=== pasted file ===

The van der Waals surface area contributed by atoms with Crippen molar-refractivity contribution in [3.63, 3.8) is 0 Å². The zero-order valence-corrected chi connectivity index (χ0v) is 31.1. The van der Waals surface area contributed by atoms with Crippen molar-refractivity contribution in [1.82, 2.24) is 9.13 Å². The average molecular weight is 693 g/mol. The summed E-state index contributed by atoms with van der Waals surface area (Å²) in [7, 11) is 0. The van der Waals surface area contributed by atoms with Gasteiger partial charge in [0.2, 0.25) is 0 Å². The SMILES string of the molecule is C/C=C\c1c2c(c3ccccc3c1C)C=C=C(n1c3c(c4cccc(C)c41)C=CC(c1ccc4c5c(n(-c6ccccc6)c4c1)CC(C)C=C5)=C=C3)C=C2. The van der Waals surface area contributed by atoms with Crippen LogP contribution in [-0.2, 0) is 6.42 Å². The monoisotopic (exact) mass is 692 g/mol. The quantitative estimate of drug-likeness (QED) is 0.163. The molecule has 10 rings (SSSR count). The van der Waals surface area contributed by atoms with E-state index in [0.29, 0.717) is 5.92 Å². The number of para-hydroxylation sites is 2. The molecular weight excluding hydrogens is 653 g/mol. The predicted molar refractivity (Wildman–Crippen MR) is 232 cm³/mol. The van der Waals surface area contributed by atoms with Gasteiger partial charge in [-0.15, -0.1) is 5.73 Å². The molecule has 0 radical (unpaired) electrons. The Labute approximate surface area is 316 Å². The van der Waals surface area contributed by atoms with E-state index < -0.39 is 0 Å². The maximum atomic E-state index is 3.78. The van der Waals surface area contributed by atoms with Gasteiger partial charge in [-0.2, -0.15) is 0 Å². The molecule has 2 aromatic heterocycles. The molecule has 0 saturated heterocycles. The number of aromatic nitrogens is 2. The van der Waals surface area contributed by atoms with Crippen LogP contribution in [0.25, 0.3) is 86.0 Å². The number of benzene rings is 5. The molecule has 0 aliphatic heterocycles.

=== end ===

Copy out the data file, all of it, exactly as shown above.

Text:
The van der Waals surface area contributed by atoms with Crippen molar-refractivity contribution in [3.63, 3.8) is 0 Å². The zero-order valence-corrected chi connectivity index (χ0v) is 31.1. The van der Waals surface area contributed by atoms with Crippen molar-refractivity contribution in [1.82, 2.24) is 9.13 Å². The average molecular weight is 693 g/mol. The summed E-state index contributed by atoms with van der Waals surface area (Å²) in [7, 11) is 0. The van der Waals surface area contributed by atoms with Gasteiger partial charge in [0.2, 0.25) is 0 Å². The SMILES string of the molecule is C/C=C\c1c2c(c3ccccc3c1C)C=C=C(n1c3c(c4cccc(C)c41)C=CC(c1ccc4c5c(n(-c6ccccc6)c4c1)CC(C)C=C5)=C=C3)C=C2. The van der Waals surface area contributed by atoms with Crippen LogP contribution in [-0.2, 0) is 6.42 Å². The monoisotopic (exact) mass is 692 g/mol. The quantitative estimate of drug-likeness (QED) is 0.163. The molecule has 10 rings (SSSR count). The van der Waals surface area contributed by atoms with E-state index in [0.29, 0.717) is 5.92 Å². The number of para-hydroxylation sites is 2. The molecular weight excluding hydrogens is 653 g/mol. The predicted molar refractivity (Wildman–Crippen MR) is 232 cm³/mol. The van der Waals surface area contributed by atoms with Gasteiger partial charge in [-0.15, -0.1) is 5.73 Å². The molecule has 0 radical (unpaired) electrons. The Labute approximate surface area is 316 Å². The van der Waals surface area contributed by atoms with E-state index < -0.39 is 0 Å². The maximum atomic E-state index is 3.78. The van der Waals surface area contributed by atoms with Gasteiger partial charge in [-0.2, -0.15) is 0 Å². The molecule has 2 aromatic heterocycles. The molecule has 0 saturated heterocycles. The number of aromatic nitrogens is 2. The van der Waals surface area contributed by atoms with Crippen LogP contribution in [0.25, 0.3) is 86.0 Å². The number of benzene rings is 5. The molecule has 0 aliphatic heterocycles.